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GE Tools Target Industrial Big Data Problems

Proficy Historian 5.0 and Proficy Historian Analysis help industrial enterprises cut costs and reduce big data storage footprint.

GE Intelligent Platforms has announced Proficy Historian 5.0 and Proficy Historian Analysis, a pair of big data management tools designed to collect, archive, distribute, and analyze industrial information across a global enterprise.

Proficy Historian manages massive volumes of real-time information at very high speeds, and captures data from multiple sensors and systems. It provides an integrated view of an entire industrial operation and offers instant access to historical data. Its compression model can help companies dramatically reduce their data footprint, the company said.

In addition to promising faster performance, version 5.0 supports multiple data stores, allowing companies to separate regulatory data from process data. It also archives less frequently used information and provides fast access to high-fidelity data for frequent analysis.

Historian's new supervisory control and data acquisition (SCADA) buffer makes it easier for industrial users to gather information for real-time trending and to move data to Historian's archives, according to GE.

[ Data storage is the tricky issue right now, but new problems are waiting in the wings. See Machine-To-Machine Analytics: Next Big Data Challenge? ]

Proficy Historian Analysis is a Web-based visualization and analysis tool that works with data captured by Proficy Historian. It's designed to help industries analyze their historical data for actionable insights, such as finding ways to implement process improvements.

Historian Analysis users can view multiple trend charts at one time, create reports that show trends for a specific period of time, and share these reports and screen layouts with other users.

Eric Pool, principal engineer at GE Energy, says his company is using Proficy Historian to reduce its data footprint.

"We monitor roughly 1,500 gas and steam turbines around the world, and we generate 6 to 8 terabytes of data a year that we store centrally in our data center," said Pool in a phone interview with InformationWeek.

Similar to other industries, the volume of data generated by GE Energy is growing rapidly.

"As we add units, we add capability, new types of sensors, new monitoring processes, and new kinds of analytics," Pool said. "We have over a million process parameters that we're measuring. We stream that data into our system and store it our database, using the Proficy Historian compression model."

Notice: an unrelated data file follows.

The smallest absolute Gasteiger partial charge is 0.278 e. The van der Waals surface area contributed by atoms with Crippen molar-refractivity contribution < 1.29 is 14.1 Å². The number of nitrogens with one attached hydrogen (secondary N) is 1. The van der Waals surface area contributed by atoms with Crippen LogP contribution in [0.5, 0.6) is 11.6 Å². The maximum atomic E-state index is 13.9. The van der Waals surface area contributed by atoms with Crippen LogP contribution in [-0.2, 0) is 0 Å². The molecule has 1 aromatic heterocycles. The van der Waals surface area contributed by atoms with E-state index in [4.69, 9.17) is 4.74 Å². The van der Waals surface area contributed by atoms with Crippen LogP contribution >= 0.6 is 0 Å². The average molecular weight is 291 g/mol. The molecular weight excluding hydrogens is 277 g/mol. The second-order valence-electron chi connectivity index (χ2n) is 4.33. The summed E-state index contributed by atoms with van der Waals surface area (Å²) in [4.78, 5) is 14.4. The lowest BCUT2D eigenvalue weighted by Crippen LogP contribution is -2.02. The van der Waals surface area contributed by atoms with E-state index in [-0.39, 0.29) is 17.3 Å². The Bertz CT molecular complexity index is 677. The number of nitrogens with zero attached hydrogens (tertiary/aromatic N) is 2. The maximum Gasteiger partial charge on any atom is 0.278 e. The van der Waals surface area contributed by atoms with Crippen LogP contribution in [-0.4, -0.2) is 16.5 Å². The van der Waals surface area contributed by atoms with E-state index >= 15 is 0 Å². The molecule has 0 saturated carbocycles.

Proficy Historian has enabled GE Energy to cut its data footprint from 50 terabytes to 10 terabytes. It's also allowed the company to greatly reduce the amount of time it takes to complete year-over-year fleet analysis, which requires access to very large time series data sets.

GE Energy's data growth is primarily in two areas. "We're adding new units and equipment every year, so that adds to the scale. And then we're adding more sensor capability every year," said Pool.

For instance, degradation analysis on a turbine used to take two weeks to complete, but Proficy Historian has helped GE Energy complete the task in one hour.

"It provides us better access to the information," said Pool of Proficy Historian. "Instead of having to extract data from the system and pull it into a file system, and then doing some sort of analysis external to the database, we can do a lot of that work as the data's coming into the system."

Big data management tools such as Proficy Historian 5.0 and Proficy Historian Analysis are part of General Electric's strategy to build Internet-connected software and analytics--tools capable of extracting meaning from a variety of data sources, including machines.

In a recent guest post for Forbes, Bill Ruh, VP and global technology director at General Electric, wrote:

"By connecting machines to the Internet via software, data is produced and insight is gained, but what's more is that these machines are now part of a cohesive intelligent network that can be architected to automate the delivery of key information securely to predict performance issues. This represents hundreds-of-billions of dollars saved in time and resources across major industries."

In-memory analytics offers subsecond response times and hundreds of thousands of transactions per second. Now falling costs put it in reach of more enterprises. Also in the Analytics Speed Demon special issue of InformationWeek: Louisiana State University hopes to align business and IT more closely through a master's program focused on analytics. (Free registration required.)

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